Facts about this animal
The Shoebill is a very large, grey, stork-like bird with a unique huge, swollen bill, tipped with a strong hooked nail. An adult male is about 120 cm in length, the females are slightly smaller but otherwise alike.
The plumage is grey to grey-blue on the head (crown ashy) and generally ashy grey and slightly glossy greenish on the back. The belly and under tail coverts are nearly white. The legs are blackish.
The shoebill is a very solitary bird that also does not like disturbance by humans. It lives in very extensive marshes of Papyrus and Miscarthidium where it hunts for fish. The nest is built of fallen reeds and papyrus, either floating or resting on a low island.
Did you know?
that shoebill storks are often compared to statues as they stand perfectly still for long periods in marshes, waiting for a meal to surface in the water? Shoebills are opportunistic feeders eating frogs, small crocodiles, and especially lungfish and other mud puddle fish.
|Name (Scientific)||Balaeniceps rex|
|Local names||Afrikaans: Skoenbekooievaar|
|CITES Status||Appendix II|
|CMS Status||Not listed|
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|Range||Africa, from southern Sudan and Ethiopia to southern Zaire, northern Zambia and Malawi. Possibly Botswana, Chad.|
|Habitat||In large swamps|
|Wild population||Approx. 5'000-8'000|
|Zoo population||26 reported to ISIS (2008)|
In the Zoo
How this animal should be transported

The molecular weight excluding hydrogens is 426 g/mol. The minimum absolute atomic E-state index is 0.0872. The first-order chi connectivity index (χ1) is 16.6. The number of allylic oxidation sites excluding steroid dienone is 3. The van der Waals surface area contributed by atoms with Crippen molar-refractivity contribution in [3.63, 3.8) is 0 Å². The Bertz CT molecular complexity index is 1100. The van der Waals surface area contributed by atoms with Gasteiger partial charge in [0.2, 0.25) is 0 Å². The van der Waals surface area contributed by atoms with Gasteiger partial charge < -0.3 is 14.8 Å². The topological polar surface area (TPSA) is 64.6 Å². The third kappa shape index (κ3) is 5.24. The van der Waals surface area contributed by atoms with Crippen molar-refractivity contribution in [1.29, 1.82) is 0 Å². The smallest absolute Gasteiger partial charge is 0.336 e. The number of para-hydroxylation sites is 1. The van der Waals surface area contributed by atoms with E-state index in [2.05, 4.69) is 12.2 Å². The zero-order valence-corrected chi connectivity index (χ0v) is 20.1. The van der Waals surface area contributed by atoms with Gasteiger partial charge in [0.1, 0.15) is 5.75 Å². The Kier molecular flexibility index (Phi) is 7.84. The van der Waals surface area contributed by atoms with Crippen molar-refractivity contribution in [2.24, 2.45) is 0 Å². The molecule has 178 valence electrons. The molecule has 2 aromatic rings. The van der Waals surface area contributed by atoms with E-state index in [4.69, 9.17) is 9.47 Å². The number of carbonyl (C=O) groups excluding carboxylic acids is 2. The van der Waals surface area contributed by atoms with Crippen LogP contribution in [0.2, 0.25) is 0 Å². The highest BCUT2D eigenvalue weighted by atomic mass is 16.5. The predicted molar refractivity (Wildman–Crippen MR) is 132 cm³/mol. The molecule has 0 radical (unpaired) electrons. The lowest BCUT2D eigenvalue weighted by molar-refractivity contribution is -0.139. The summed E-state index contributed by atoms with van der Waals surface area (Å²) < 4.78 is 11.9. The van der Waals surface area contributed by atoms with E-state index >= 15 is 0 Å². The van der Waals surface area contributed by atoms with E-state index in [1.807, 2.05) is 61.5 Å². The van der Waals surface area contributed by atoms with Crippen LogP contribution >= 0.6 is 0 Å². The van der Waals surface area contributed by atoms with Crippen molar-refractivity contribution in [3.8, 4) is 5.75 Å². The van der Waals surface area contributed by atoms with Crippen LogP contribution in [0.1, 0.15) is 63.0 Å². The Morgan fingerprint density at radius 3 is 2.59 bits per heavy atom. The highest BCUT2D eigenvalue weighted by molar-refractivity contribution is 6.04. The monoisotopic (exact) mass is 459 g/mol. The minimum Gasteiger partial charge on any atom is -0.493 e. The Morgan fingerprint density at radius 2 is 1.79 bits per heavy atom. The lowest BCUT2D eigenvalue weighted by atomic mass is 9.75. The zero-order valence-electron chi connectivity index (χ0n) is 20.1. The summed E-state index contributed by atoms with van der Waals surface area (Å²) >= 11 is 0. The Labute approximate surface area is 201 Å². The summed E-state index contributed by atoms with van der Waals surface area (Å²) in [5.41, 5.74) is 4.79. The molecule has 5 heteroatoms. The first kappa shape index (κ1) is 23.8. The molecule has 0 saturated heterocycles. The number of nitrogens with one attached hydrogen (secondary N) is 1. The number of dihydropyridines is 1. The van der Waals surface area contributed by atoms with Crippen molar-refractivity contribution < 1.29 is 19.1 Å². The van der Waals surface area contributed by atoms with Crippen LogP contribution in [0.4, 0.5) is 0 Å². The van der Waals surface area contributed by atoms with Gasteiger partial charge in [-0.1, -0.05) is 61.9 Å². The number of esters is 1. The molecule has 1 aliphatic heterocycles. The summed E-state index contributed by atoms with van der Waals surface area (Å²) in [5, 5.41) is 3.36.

For air transport, Container Note 17 of the IATA Live Animals Regulations should be followed.
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Why do zoos keep this animal
Shoebill storks are only rarely kept by zoos, and if so, primarily for educational puposes because of their unique taxonomic position and morphology, and as an ambassador species for wetland conservation. Occasionally, illegally traded specimens may be entrusted to a zoo after confiscation by CITES Authorities. finally, there is also a scientific interest, as this elusive species is very difficult to study in the wild.
Zoos tried to reproduce shoebill storks without success since the discovery of the species in 1850. Finally, the breeding efforts of Parc Paradisio in Belgium were crowned with success when a healthy chick – weighing 116 grams - hatched on Saturday, 19.07.2008, after 42 days of incubation. The incubation period was thus clearly longer than the "about 30 days" usually referred to in scientific and popular zoological literature. This demonstrates the importance of zoos for the collection of scientific data on the biology of animals. Further data to be collected at Parc Paradisio will not only lighten up many still unanswered questions about the biology of this bird but also help protect and save this unique species living in the vanishing swamps of East and Central Africa.